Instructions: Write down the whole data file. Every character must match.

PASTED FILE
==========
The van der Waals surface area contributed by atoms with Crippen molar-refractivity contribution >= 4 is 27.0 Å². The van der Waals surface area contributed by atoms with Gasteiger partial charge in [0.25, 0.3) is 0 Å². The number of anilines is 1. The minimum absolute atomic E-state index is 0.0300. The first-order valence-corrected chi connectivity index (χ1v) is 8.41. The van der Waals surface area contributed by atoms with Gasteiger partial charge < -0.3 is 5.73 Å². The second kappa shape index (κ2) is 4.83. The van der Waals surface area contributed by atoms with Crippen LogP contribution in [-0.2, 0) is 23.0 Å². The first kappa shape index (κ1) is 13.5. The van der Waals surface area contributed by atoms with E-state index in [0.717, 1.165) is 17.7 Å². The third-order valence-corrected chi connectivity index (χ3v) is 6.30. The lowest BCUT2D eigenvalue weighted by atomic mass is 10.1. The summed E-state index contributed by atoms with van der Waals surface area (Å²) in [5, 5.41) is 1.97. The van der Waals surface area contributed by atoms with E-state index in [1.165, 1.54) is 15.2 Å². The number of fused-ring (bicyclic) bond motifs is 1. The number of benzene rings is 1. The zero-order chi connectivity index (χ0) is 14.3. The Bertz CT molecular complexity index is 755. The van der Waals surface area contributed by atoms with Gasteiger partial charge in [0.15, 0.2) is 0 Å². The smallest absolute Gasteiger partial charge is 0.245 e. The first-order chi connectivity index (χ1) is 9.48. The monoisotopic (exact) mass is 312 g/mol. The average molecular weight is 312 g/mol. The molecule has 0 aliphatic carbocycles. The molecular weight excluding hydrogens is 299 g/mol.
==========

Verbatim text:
The van der Waals surface area contributed by atoms with Crippen molar-refractivity contribution >= 4 is 27.0 Å². The van der Waals surface area contributed by atoms with Gasteiger partial charge in [0.25, 0.3) is 0 Å². The number of anilines is 1. The minimum absolute atomic E-state index is 0.0300. The first-order valence-corrected chi connectivity index (χ1v) is 8.41. The van der Waals surface area contributed by atoms with Gasteiger partial charge < -0.3 is 5.73 Å². The second kappa shape index (κ2) is 4.83. The van der Waals surface area contributed by atoms with Crippen LogP contribution in [-0.2, 0) is 23.0 Å². The first kappa shape index (κ1) is 13.5. The van der Waals surface area contributed by atoms with E-state index in [0.717, 1.165) is 17.7 Å². The third-order valence-corrected chi connectivity index (χ3v) is 6.30. The lowest BCUT2D eigenvalue weighted by atomic mass is 10.1. The summed E-state index contributed by atoms with van der Waals surface area (Å²) in [5, 5.41) is 1.97. The van der Waals surface area contributed by atoms with E-state index in [1.165, 1.54) is 15.2 Å². The number of fused-ring (bicyclic) bond motifs is 1. The number of benzene rings is 1. The zero-order chi connectivity index (χ0) is 14.3. The Bertz CT molecular complexity index is 755. The van der Waals surface area contributed by atoms with Gasteiger partial charge in [0.15, 0.2) is 0 Å². The smallest absolute Gasteiger partial charge is 0.245 e. The first-order chi connectivity index (χ1) is 9.48. The monoisotopic (exact) mass is 312 g/mol. The average molecular weight is 312 g/mol. The molecule has 0 aliphatic carbocycles. The molecular weight excluding hydrogens is 299 g/mol.